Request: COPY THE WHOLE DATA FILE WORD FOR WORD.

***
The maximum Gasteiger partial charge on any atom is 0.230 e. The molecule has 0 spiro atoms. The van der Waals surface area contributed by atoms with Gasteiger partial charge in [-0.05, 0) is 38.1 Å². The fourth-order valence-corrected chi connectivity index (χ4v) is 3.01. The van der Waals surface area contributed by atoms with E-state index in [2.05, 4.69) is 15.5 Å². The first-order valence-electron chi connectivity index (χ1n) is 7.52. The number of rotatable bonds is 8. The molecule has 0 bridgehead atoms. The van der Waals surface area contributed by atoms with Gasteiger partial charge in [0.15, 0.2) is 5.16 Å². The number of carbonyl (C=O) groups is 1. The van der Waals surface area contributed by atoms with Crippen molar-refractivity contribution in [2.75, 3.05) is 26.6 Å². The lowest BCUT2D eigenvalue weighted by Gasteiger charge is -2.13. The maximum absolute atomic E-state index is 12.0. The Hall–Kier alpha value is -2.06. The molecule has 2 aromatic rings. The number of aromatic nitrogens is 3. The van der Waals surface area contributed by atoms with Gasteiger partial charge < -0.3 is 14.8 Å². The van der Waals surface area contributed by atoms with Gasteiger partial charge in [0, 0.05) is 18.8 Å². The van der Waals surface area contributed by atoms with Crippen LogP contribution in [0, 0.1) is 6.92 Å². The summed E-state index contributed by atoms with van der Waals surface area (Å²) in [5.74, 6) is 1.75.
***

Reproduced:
The maximum Gasteiger partial charge on any atom is 0.230 e. The molecule has 0 spiro atoms. The van der Waals surface area contributed by atoms with Gasteiger partial charge in [-0.05, 0) is 38.1 Å². The fourth-order valence-corrected chi connectivity index (χ4v) is 3.01. The van der Waals surface area contributed by atoms with E-state index in [2.05, 4.69) is 15.5 Å². The first-order valence-electron chi connectivity index (χ1n) is 7.52. The number of rotatable bonds is 8. The molecule has 0 bridgehead atoms. The van der Waals surface area contributed by atoms with Gasteiger partial charge in [0.15, 0.2) is 5.16 Å². The number of carbonyl (C=O) groups is 1. The van der Waals surface area contributed by atoms with Crippen molar-refractivity contribution in [2.75, 3.05) is 26.6 Å². The lowest BCUT2D eigenvalue weighted by Gasteiger charge is -2.13. The maximum absolute atomic E-state index is 12.0. The Hall–Kier alpha value is -2.06. The molecule has 2 aromatic rings. The number of aromatic nitrogens is 3. The van der Waals surface area contributed by atoms with Gasteiger partial charge < -0.3 is 14.8 Å². The van der Waals surface area contributed by atoms with Gasteiger partial charge in [0, 0.05) is 18.8 Å². The van der Waals surface area contributed by atoms with Crippen LogP contribution in [0, 0.1) is 6.92 Å². The summed E-state index contributed by atoms with van der Waals surface area (Å²) in [5.74, 6) is 1.75.